The Victorian period of history had a few customs that today are considered, in most western cultures, to be downright creepy. One of those practices had to do with remembering their dead through post-mortem photography, also known as memento mori or memorial portraiture.
Sometimes the photographer couldn’t arrive straight away, however. Especially in the heat of summer, the body, which was laid out on a bed somewhere in the house (with flowers to mask the smell of decay), may have already started to decompose before the photograph could be taken. Some of the photos I’ve found online are very disturbing. Why anyone would want to capture an image of a loved one who had already lost skin and eyelids is a mystery to me. I cannot even begin to imagine the gruesome task it must have been for the photographer; rigor mortis sets in
after 3-4 hours, and by 12 hours the body is officially a “stiff” though if it took the photographer longer than a day to arrive, the muscles had already begun to break down and soften, making the body more pliable for poses, but also more tricky to pose in a natural way; strings were used to keep hands or arms in more lively positions, or someone held the body either in-shot or hidden behind a drape near the chair.
For a 3-minute video on this topic, click here.
It is probable that both the mother and the child are deceased (her hands are in an unnatural pose).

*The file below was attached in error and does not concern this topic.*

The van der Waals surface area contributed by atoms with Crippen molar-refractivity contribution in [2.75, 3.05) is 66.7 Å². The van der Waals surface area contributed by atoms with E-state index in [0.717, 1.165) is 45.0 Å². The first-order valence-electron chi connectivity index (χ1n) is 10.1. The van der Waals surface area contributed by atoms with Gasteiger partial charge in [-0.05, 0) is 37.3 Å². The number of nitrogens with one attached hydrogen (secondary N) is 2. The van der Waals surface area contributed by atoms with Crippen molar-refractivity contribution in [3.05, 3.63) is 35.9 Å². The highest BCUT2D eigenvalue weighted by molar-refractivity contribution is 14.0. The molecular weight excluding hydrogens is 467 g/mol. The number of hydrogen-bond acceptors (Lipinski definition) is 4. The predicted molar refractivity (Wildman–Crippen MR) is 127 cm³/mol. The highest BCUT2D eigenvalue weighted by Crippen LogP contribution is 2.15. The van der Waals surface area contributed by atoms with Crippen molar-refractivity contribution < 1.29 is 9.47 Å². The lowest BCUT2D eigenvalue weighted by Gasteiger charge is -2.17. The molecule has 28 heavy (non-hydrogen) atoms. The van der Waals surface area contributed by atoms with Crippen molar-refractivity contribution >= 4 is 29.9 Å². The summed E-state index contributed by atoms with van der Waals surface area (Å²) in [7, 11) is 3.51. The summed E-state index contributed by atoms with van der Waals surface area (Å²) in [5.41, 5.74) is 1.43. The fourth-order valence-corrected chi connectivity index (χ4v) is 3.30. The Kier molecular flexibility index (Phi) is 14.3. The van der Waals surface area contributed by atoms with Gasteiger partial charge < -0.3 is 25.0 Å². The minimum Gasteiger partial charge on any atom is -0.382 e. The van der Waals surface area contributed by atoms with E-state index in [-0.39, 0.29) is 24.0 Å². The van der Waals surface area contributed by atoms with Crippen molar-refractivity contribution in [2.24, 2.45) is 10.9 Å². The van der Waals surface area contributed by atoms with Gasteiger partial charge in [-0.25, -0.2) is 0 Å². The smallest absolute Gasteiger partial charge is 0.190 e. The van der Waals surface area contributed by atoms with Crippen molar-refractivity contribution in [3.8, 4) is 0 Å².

Update, January 2016:
There has been a lot of discussion in the comments about the photo below; in doing the research for this article, I came across it in the context of post-mortem photography on several sites. No matter how much I try to get it right, sometimes things do slip through; it’s one of the woes of cyberspace leisure piracy, a bit like buying a cheap knock-off watch in Asia – you might just get what you pay for, even though you’re trying to buy the real thing. I try to give proper credit where I can locate original source material for images (and most of my articles have external links or state the source for the sake of information veracity), and so I gladly give the Burns Archive credit for two of their images used in this article.
The photo below is, in fact, not post-mortem. The photo can be found in the Burns Archive’s Disease and Pathology collection, and their creative and operations director, Elizabeth Burns, has been kind enough to correspond with me on the matter. This woman’s story is worth telling, because it’s a thread in the tapestry of humanity, but unfortunately, not that much is known about her expect for the medical diagnosis: She was a sufferer of Lupus with Corneal Leukoma. The photo was taken by Alexandre Lacassagne, MD., circa 1895. It is included in their 4-volume publication Photographic History of Dermatology.
The image remains in this article as reference, because many of the comments below are related to it specifically. Based on the updated information however, it is not related to the topic of post-mortem photography, nor should her photo be used in that context by anyone using this blog as a source.
For a further look at Victorian Photography, click here.